I recently sat down with Caskey Dickson, site reliability engineer and software engineer at Microsoft, to discuss the importance of strategic metrics, maximizing the customer experience, and how the role of operations is changing. Here are some highlights from our talk.
1. Why is it so important to think strategically about metrics?
Metrics are the windows into the health and behavior of your service. Without the right metrics you won’t know what is going on or how to fix it. Furthermore, having metrics of the appropriate resolution and granularity is needed. If you only know a metric’s average fleet-wide then you have no idea if there are particular server instances that are failing your users. Can you tell the difference in error rates and latency broken down not just by server but by software revision? Having the right metrics presented in the right way provides a smoking gun that drives down TTD (time to detect) and TTM (time to mitigate) for the benefit of your customers. Peace of mind is just a bonus.
2. You have both an MBA and a degree in systems engineering. What have you learned from stitching together these two bodies of knowledge?
It helps me understand the customer perspective better. Ultimately the software we build and deploy provides some capability to the end user, and they are willing to give us money for that. Without value, we don’t have a business and our jobs don’t exist. I like to ask engineers, “Do you understand the value your product provides to its customers?” Most answer with something like it lets them manage an inventory, or process credit cards. Customers don’t want to manage inventory, or process credit cards. Yes they need that to get done, but they are doing that as a means to an end. When you understand and support your customers’ desires you build better systems and get loyal customers.
3. IT operations has increasingly had a voice w/r/t customer experience. What role can ops play in product design and product management?
It’s common for ops to be seen as a cost center—perpetually spending money, and occasionally spending even more when things go down. We need to fight that perception by pointing out that every dollar of revenue is a result of ongoing operations. We spend money on ops to earn money. What this means is that the better ops can do its job, the more value we provide to the customer. More importantly, ops is often most directly connected to the customer experience. We sit on the other side of the connection our customers have to the organization. We need to find ways of characterizing the customer experience (e.g., through metrics) and take an active role in sharing that information with the rest of the company.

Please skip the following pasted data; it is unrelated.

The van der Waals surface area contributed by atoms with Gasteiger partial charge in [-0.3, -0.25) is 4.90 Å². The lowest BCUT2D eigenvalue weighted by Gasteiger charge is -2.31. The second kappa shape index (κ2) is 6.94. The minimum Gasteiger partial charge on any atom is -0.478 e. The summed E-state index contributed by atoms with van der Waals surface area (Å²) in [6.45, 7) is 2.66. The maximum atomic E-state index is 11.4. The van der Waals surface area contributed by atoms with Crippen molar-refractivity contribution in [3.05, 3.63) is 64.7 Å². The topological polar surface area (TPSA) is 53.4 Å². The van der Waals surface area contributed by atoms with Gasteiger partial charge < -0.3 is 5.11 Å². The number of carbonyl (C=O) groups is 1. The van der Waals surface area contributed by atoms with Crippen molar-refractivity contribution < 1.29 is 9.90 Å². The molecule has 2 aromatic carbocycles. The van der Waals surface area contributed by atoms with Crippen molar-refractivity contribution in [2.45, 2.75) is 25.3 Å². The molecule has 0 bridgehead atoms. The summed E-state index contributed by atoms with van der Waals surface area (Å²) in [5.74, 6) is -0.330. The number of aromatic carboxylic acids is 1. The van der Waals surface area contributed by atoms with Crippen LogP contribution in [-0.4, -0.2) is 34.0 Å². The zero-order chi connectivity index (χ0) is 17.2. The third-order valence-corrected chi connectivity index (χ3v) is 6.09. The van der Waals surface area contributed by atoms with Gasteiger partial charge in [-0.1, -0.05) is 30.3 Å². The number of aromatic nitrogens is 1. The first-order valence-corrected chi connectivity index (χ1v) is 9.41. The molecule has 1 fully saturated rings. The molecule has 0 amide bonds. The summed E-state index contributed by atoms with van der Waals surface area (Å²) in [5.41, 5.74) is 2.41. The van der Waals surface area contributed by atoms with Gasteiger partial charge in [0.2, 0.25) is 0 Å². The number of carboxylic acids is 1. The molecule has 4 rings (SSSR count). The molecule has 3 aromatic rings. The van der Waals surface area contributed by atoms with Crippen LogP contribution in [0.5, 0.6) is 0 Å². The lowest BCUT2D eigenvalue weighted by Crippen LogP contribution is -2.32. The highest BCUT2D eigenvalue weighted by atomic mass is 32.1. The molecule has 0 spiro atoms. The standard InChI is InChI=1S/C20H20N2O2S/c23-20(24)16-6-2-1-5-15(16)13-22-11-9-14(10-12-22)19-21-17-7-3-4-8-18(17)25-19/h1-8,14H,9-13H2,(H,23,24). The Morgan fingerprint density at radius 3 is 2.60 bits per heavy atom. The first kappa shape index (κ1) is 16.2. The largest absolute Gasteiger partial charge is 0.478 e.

4. You have a lot of experience with site reliability engineering. What lessons can readers take from the SRE world, when it comes to delivering software?
SRE is just a means to an end. Whether you call yourself an SE, SRE, DevOps or something else, it’s all about delivering a customer experience that matters to them and to the organization. What is changing is the notion that software needs an “operator”. Modern systems engineers or operators are like the elevator operators of the early 20th century. At the time driving an elevator was a necessary thing because the device itself was insufficiently engineered. It may have been the best of what was possible at the time, but that changed. Similarly in the mid 20th century we had computer operators. Then the computer became personal. Operators have been the glue between insufficient/impossible engineering and users since forever. That is changing and will continue to change as our software becomes more self-reliant but at the same time more complex.
5. You're speaking at the Velocity Conference in Amsterdam this November. What presentations are you looking forward to attending while there?
This is genuinely hard to answer. Velocity has always had such a great variety of speakers. I don’t think I’ve regretted sitting in any talk, but if pressed I’d have to say my favorite sessions are always the hallway ones. I look forward to meeting the great people who collectively make the world of online and cloud services happen.